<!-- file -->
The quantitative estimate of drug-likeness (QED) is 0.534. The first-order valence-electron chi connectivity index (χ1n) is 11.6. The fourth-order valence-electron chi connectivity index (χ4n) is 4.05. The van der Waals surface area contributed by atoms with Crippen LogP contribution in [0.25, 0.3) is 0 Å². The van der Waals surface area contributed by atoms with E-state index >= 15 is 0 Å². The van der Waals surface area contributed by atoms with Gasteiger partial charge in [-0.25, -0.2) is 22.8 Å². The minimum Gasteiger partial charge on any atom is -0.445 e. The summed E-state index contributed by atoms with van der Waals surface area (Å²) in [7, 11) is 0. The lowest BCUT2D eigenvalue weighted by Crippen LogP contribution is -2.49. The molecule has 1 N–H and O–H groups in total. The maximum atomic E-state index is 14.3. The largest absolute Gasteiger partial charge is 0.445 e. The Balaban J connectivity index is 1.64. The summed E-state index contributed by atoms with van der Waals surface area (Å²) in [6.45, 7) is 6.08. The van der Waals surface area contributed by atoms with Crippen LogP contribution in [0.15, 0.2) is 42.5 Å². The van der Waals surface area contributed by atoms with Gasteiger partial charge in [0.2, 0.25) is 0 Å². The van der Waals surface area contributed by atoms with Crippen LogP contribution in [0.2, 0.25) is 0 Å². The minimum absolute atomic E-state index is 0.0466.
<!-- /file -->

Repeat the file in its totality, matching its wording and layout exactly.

The quantitative estimate of drug-likeness (QED) is 0.534. The first-order valence-electron chi connectivity index (χ1n) is 11.6. The fourth-order valence-electron chi connectivity index (χ4n) is 4.05. The van der Waals surface area contributed by atoms with Crippen LogP contribution in [0.25, 0.3) is 0 Å². The van der Waals surface area contributed by atoms with E-state index >= 15 is 0 Å². The van der Waals surface area contributed by atoms with Gasteiger partial charge in [-0.25, -0.2) is 22.8 Å². The minimum Gasteiger partial charge on any atom is -0.445 e. The summed E-state index contributed by atoms with van der Waals surface area (Å²) in [7, 11) is 0. The lowest BCUT2D eigenvalue weighted by Crippen LogP contribution is -2.49. The molecule has 1 N–H and O–H groups in total. The maximum atomic E-state index is 14.3. The largest absolute Gasteiger partial charge is 0.445 e. The Balaban J connectivity index is 1.64. The summed E-state index contributed by atoms with van der Waals surface area (Å²) in [6.45, 7) is 6.08. The van der Waals surface area contributed by atoms with Crippen LogP contribution in [0.15, 0.2) is 42.5 Å². The van der Waals surface area contributed by atoms with Gasteiger partial charge in [0.2, 0.25) is 0 Å². The van der Waals surface area contributed by atoms with Crippen LogP contribution in [0.2, 0.25) is 0 Å². The minimum absolute atomic E-state index is 0.0466.